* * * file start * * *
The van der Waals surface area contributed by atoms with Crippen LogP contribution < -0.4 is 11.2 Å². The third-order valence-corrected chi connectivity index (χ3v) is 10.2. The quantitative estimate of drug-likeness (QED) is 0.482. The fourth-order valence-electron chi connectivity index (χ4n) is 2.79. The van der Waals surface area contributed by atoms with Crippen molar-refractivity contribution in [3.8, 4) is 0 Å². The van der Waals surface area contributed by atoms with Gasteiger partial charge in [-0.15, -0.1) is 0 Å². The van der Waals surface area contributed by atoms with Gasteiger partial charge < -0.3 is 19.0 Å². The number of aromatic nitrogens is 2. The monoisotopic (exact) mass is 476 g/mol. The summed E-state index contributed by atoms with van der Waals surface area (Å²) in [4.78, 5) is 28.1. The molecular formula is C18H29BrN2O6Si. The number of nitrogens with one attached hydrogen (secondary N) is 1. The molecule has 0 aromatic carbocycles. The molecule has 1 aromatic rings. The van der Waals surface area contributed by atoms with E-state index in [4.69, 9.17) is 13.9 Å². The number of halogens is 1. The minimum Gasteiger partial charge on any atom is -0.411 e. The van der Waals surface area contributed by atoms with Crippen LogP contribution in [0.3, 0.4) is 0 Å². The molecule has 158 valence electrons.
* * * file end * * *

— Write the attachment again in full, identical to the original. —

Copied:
The van der Waals surface area contributed by atoms with Crippen LogP contribution < -0.4 is 11.2 Å². The third-order valence-corrected chi connectivity index (χ3v) is 10.2. The quantitative estimate of drug-likeness (QED) is 0.482. The fourth-order valence-electron chi connectivity index (χ4n) is 2.79. The van der Waals surface area contributed by atoms with Crippen molar-refractivity contribution in [3.8, 4) is 0 Å². The van der Waals surface area contributed by atoms with Gasteiger partial charge in [-0.15, -0.1) is 0 Å². The van der Waals surface area contributed by atoms with Gasteiger partial charge < -0.3 is 19.0 Å². The number of aromatic nitrogens is 2. The monoisotopic (exact) mass is 476 g/mol. The summed E-state index contributed by atoms with van der Waals surface area (Å²) in [4.78, 5) is 28.1. The molecular formula is C18H29BrN2O6Si. The number of nitrogens with one attached hydrogen (secondary N) is 1. The molecule has 0 aromatic carbocycles. The molecule has 1 aromatic rings. The van der Waals surface area contributed by atoms with E-state index in [4.69, 9.17) is 13.9 Å². The number of halogens is 1. The minimum Gasteiger partial charge on any atom is -0.411 e. The van der Waals surface area contributed by atoms with Crippen LogP contribution in [0.3, 0.4) is 0 Å². The molecule has 158 valence electrons.